George Osborne's speech in Manchester today is enormously welcome. Now it's time for action.
When the Chancellor of the Exchequer makes a speech about the importance of cities and city-regions, you know policy is changing. Today’s ambitious announcement about creating a northern powerhouse, making the most of the belt of cities running from Liverpool to Hull, taking in Manchester, Sheffield and Leeds, is enormously welcome – and it raises the bar for all parties seeking to set out their cities policy.
The argument is one that Centre for Cities has long been making: thriving cities need to be well-connected to access skills from a wide area, with strong city centres that are attractive places to be for workers and businesses to exchange ideas. Northern cities, even the city regions, don’t have the transport connections to operate on this scale, nor strong enough city centre economies. But the kind of focus the Chancellor is arguing for on transport, science and innovation – which is critical to generating jobs and growth – and power, as well as making cities attractive places to be, with large-scale investment attached, could make a vast difference.
So what next? Centre for Cities is supportive of all the arguments made in the speech, from having a long term plan for the North, to the recognition that it is city regions and not local authorities or regions that are the building blocks of the modern economy, to offering more powers for elected mayors. But making it happen will be critical – ultimately it’s actions, not words, that will transform northern cities.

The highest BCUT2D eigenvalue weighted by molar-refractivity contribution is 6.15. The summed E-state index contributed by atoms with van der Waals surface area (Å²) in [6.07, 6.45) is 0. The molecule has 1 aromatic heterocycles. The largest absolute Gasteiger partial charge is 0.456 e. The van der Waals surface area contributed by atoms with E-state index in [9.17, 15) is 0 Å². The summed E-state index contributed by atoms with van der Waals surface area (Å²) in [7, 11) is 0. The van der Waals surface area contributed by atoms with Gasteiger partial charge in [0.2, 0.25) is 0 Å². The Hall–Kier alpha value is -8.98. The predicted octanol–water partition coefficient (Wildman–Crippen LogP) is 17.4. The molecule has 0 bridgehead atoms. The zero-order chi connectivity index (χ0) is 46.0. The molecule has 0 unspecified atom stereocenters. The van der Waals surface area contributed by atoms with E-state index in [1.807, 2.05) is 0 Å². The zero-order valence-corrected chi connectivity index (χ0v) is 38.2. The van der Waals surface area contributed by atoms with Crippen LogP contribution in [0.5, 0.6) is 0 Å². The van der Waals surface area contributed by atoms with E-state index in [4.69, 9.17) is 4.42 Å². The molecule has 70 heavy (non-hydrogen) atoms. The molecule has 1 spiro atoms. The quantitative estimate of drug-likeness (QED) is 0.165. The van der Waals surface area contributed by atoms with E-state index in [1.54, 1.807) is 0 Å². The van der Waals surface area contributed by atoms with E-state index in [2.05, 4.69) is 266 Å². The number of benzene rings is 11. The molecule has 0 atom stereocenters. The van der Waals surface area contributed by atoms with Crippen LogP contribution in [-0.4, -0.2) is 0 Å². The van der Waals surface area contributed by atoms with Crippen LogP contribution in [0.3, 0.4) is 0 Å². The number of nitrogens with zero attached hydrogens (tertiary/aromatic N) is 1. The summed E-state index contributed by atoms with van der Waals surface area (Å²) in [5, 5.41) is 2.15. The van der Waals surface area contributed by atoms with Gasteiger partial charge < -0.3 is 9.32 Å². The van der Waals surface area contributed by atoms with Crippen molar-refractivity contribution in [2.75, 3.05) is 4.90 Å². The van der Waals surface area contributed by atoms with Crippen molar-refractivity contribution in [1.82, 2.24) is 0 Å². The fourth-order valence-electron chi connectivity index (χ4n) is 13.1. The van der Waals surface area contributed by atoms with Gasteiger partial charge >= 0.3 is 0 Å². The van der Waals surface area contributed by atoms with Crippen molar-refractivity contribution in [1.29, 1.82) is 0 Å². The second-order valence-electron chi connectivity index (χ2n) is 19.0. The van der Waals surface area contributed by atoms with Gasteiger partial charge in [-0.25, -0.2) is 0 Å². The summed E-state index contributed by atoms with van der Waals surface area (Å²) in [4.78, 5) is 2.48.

So what should Government focus on to make this ambition a reality?
First, ensure that the first phase of the fast-speed link goes from Manchester to Leeds. Better east-west links across the country are clearly vital, and will be required to make the most of HS2 for northern economies. But infrastructure investment always takes time so we would urge the government to prioritise Manchester to Leeds. If Manchester’s commuters travelled the same average distance as commuters to London, businesses in the city would have access to 1.5 million graduates (see map below). They are just 44 miles apart, yet it is one of the slowest train connections in the country. Connecting the two biggest northern cities has most potential to have the greatest early impact on scale and growth.
Second, elected metro mayors could make a big difference to city regions – so the Government needs to ensure that there is a clear offer on the table and cities need to be bold about what they ask for in terms of budgets and powers. We’ve been arguing that cities with combined authorities should at a minimum get London-style powers, and our forthcoming manifesto is going to say that cities with elected metro mayors should get the most powers, particularly over budgets. But there are lessons to be learned from the referenda on mayors here, which floundered for all kinds of reasons – partly because extra politicians is a hard sell, but also because the mayors were at too small a scale and it wasn’t clear what you’d get from having one. The clearer government can be – and the more senior politicians like the Chancellor can promise that the offer will happen, despite civil service objections – the more likely it is that this will be a success.
And that’s my third point: the way in which power is devolved will be vital. City Deals and the Local Growth Fund have made important steps towards devolution, but it has been a struggle to get the civil service to change and reforms that could make a difference have often stalled on technicalities. If, however, you have not only the Deputy Prime Minister and the Cities Minister, but also the Chancellor and perhaps even the Prime Minister backing this – after all, it was the Leader of the Opposition making announcements about Labour’s cities policy – then you really could make a difference and overcome the difficulties facing radical devolution.
Two months ago, I called for a ‘race to the top’ on cities policy, when Labour announced their plans around the Local Growth Fund. Today’s announcement suggests that’s what is happening – and the Government has certainly risen to the challenge. Now the focus has to be on making it happen and keeping the pressure on to deliver results, and soon.
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